Posts Tagged ‘HIPAA’

Help For HealthCare: Mapping Unstructured Clinical Notes To ICD-10 Coding Schemes

Photo of Amit ShethThe health care industry – and the American citizenry at large – has been focused of late on the problems surrounding the implementation of the Affordable Care Act, the federal website’s issues foremost among them. But believe it or not, there are other things the healthcare industry needs to prepare for, among them the October 1, 2014 date for replacing the World Health Organization’s International Statistical Classification of Diseases and Related Health Problems ICD-9 code sets used to report medical diagnoses and inpatient procedures by ICD-10 code sets. ICD-9 uses 14,000 diagnosis codes which will increase to 68,000 in ICD-10, which is a HIPAA (Health Insurance Portability and Accountability Act) code set requirement.

Natural language processing has had the primary role in many solutions aimed at transforming large volumes of unstructured clinical data into information that healthcare IT application vendors and their hospital customers can leverage. But there’s an argument being made that understanding unstructured text of clinical notes that contain a huge stash of information and then mapping them to fine-grained ICD-10 coding schemes requires a combination of NLP, advanced linguistics, machine learning and semantic web technologies, and Amit Sheth, professor of computer science and engineering at Wright State University and director of the Kno.e.sis Center is making them. (See our story yesterday for a look at how the NLP market is evolving overall, including in healthcare.)

“ICD-10 has thousands of codes with millions of possible permutations and combinations. A rule-based approach is not effective to cover the huge number of ICD-10 codes.” Sheth says. Extracting the correct concepts, identifying the relationship between these concepts and mapping them to the correct code is a major challenge, with codes often formed by information from various sections of a clinical document that itself is subject to individual physicians’ style of recording information, among other factors.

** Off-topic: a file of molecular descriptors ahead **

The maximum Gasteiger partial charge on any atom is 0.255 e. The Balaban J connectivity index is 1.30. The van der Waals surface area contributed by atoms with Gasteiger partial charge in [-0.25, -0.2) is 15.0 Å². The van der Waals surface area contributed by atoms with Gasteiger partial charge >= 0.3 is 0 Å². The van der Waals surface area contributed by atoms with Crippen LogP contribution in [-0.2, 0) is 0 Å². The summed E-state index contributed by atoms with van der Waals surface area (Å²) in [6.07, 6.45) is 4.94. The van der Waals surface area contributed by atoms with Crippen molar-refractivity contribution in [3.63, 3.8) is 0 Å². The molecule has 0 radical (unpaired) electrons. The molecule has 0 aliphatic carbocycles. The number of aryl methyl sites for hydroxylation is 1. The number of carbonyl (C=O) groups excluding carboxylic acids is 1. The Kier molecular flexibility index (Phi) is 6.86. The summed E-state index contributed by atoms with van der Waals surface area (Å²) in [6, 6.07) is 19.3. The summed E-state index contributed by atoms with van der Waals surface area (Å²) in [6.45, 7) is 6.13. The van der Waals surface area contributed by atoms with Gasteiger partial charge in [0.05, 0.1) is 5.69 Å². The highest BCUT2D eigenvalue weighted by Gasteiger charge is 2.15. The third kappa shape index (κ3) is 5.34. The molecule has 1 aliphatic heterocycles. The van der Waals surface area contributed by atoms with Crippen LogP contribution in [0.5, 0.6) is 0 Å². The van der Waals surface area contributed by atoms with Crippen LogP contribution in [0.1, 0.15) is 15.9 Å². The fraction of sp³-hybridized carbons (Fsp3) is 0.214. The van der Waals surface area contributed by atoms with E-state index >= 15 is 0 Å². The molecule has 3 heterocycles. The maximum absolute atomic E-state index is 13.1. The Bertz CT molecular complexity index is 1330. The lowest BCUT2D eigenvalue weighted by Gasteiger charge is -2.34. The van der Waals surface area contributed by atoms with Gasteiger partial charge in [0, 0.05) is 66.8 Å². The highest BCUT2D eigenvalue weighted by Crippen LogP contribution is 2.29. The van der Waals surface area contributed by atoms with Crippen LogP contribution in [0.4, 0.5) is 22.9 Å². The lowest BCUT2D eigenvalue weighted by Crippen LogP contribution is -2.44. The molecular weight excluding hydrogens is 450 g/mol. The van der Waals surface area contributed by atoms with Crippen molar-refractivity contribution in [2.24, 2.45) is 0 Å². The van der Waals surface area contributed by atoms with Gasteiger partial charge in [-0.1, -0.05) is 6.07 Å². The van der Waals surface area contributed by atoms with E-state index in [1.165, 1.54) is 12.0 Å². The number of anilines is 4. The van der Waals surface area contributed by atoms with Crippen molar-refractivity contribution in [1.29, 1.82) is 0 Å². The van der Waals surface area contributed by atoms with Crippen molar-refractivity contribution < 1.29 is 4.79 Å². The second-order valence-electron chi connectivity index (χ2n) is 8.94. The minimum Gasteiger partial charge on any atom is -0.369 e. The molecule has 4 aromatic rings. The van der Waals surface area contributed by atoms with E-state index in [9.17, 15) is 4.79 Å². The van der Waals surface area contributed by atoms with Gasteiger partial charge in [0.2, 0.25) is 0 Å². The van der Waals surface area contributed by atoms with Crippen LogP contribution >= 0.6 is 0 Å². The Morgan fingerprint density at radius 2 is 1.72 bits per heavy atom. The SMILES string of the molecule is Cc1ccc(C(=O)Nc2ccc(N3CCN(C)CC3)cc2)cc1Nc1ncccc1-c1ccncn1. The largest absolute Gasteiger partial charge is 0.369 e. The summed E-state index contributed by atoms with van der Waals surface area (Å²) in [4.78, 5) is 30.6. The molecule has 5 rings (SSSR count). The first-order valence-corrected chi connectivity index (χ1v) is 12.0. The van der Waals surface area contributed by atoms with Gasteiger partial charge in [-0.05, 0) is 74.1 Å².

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A Closer Look At SemTechBiz Startup Competition Winner: KnowMED And Its Clinical Discovery Platform

KnowMED walked away the big winner of the Semantic Start-Up Competition. The Semantic Web Blog caught up with CTO Matthew Vagnoni, MS, and CEO Jerry D. Scott to further discuss the company’s winning entry, the Clinical Discovery Platform, for helping the health care sector semantically integrate data and ask natural language questions of that data, to support clinical research and complex decision-making.

The problem that the health care industry at large faces of not being able to easily and efficiently integrate and share data across organizations’ borders is equally a challenge right within the institutions themselves. “Large modern health care organizations are somewhat insular,” says Vagnoni.

At Medical City Children’s Hospital in Dallas, as an example, there are three separate electronic health record systems just for its neonatal division. The diverse formats and vocabularies made it difficult to try to ask questions of this data for research or efficiency purposes. But within two months of deploying KnowMED’s Clinical Discovery Platform, Vagnoni says, most of the data was integrated into a single view, “so clinicians could interact with it almost like using Google. …We combined the data from all the different sources so that clinicians could go in and ask questions [that reflect] how they think, not how [the information] is in the data schema.”

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